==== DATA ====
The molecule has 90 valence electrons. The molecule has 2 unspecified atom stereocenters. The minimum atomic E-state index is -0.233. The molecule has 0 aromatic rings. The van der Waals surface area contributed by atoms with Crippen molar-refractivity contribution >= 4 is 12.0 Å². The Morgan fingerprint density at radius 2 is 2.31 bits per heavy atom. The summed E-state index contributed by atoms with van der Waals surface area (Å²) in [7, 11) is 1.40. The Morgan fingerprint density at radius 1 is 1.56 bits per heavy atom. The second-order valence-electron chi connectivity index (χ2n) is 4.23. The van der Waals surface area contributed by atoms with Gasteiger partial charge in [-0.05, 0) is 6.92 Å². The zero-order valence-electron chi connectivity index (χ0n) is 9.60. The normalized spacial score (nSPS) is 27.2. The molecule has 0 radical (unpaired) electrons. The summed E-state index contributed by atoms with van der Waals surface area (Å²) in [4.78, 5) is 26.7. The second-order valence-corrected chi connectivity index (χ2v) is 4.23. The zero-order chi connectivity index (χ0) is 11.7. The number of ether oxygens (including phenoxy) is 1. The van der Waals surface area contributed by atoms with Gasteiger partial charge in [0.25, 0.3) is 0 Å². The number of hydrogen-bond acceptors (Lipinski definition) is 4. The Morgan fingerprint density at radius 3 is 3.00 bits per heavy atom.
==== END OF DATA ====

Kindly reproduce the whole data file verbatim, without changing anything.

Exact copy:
The molecule has 90 valence electrons. The molecule has 2 unspecified atom stereocenters. The minimum atomic E-state index is -0.233. The molecule has 0 aromatic rings. The van der Waals surface area contributed by atoms with Crippen molar-refractivity contribution >= 4 is 12.0 Å². The Morgan fingerprint density at radius 2 is 2.31 bits per heavy atom. The summed E-state index contributed by atoms with van der Waals surface area (Å²) in [7, 11) is 1.40. The Morgan fingerprint density at radius 1 is 1.56 bits per heavy atom. The second-order valence-electron chi connectivity index (χ2n) is 4.23. The van der Waals surface area contributed by atoms with Gasteiger partial charge in [-0.05, 0) is 6.92 Å². The zero-order valence-electron chi connectivity index (χ0n) is 9.60. The normalized spacial score (nSPS) is 27.2. The molecule has 0 radical (unpaired) electrons. The summed E-state index contributed by atoms with van der Waals surface area (Å²) in [4.78, 5) is 26.7. The second-order valence-corrected chi connectivity index (χ2v) is 4.23. The zero-order chi connectivity index (χ0) is 11.7. The number of ether oxygens (including phenoxy) is 1. The van der Waals surface area contributed by atoms with Gasteiger partial charge in [0.25, 0.3) is 0 Å². The number of hydrogen-bond acceptors (Lipinski definition) is 4. The Morgan fingerprint density at radius 3 is 3.00 bits per heavy atom.